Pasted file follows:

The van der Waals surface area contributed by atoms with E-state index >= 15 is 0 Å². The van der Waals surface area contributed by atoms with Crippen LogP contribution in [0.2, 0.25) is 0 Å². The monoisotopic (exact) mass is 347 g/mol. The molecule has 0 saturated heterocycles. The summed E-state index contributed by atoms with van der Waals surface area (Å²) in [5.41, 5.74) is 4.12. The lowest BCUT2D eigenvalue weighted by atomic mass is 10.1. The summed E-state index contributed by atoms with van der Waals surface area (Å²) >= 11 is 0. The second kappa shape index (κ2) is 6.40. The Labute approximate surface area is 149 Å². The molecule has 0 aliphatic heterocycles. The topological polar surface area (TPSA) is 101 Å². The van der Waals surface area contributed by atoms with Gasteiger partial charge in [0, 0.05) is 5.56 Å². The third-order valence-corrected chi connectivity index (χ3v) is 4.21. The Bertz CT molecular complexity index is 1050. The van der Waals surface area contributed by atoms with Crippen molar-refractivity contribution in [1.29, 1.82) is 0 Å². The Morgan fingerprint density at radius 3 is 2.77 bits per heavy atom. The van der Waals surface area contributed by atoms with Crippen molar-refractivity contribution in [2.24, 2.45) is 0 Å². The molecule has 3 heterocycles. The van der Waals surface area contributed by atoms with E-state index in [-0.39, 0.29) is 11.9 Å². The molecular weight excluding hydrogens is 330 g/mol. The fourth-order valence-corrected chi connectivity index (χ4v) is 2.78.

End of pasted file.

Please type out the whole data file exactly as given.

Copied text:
The van der Waals surface area contributed by atoms with E-state index >= 15 is 0 Å². The van der Waals surface area contributed by atoms with Crippen LogP contribution in [0.2, 0.25) is 0 Å². The monoisotopic (exact) mass is 347 g/mol. The molecule has 0 saturated heterocycles. The summed E-state index contributed by atoms with van der Waals surface area (Å²) in [5.41, 5.74) is 4.12. The lowest BCUT2D eigenvalue weighted by atomic mass is 10.1. The summed E-state index contributed by atoms with van der Waals surface area (Å²) >= 11 is 0. The second kappa shape index (κ2) is 6.40. The Labute approximate surface area is 149 Å². The molecule has 0 aliphatic heterocycles. The topological polar surface area (TPSA) is 101 Å². The van der Waals surface area contributed by atoms with Gasteiger partial charge in [0, 0.05) is 5.56 Å². The third-order valence-corrected chi connectivity index (χ3v) is 4.21. The Bertz CT molecular complexity index is 1050. The van der Waals surface area contributed by atoms with Crippen molar-refractivity contribution in [1.29, 1.82) is 0 Å². The Morgan fingerprint density at radius 3 is 2.77 bits per heavy atom. The van der Waals surface area contributed by atoms with Crippen molar-refractivity contribution in [2.24, 2.45) is 0 Å². The molecule has 3 heterocycles. The van der Waals surface area contributed by atoms with E-state index in [-0.39, 0.29) is 11.9 Å². The molecular weight excluding hydrogens is 330 g/mol. The fourth-order valence-corrected chi connectivity index (χ4v) is 2.78.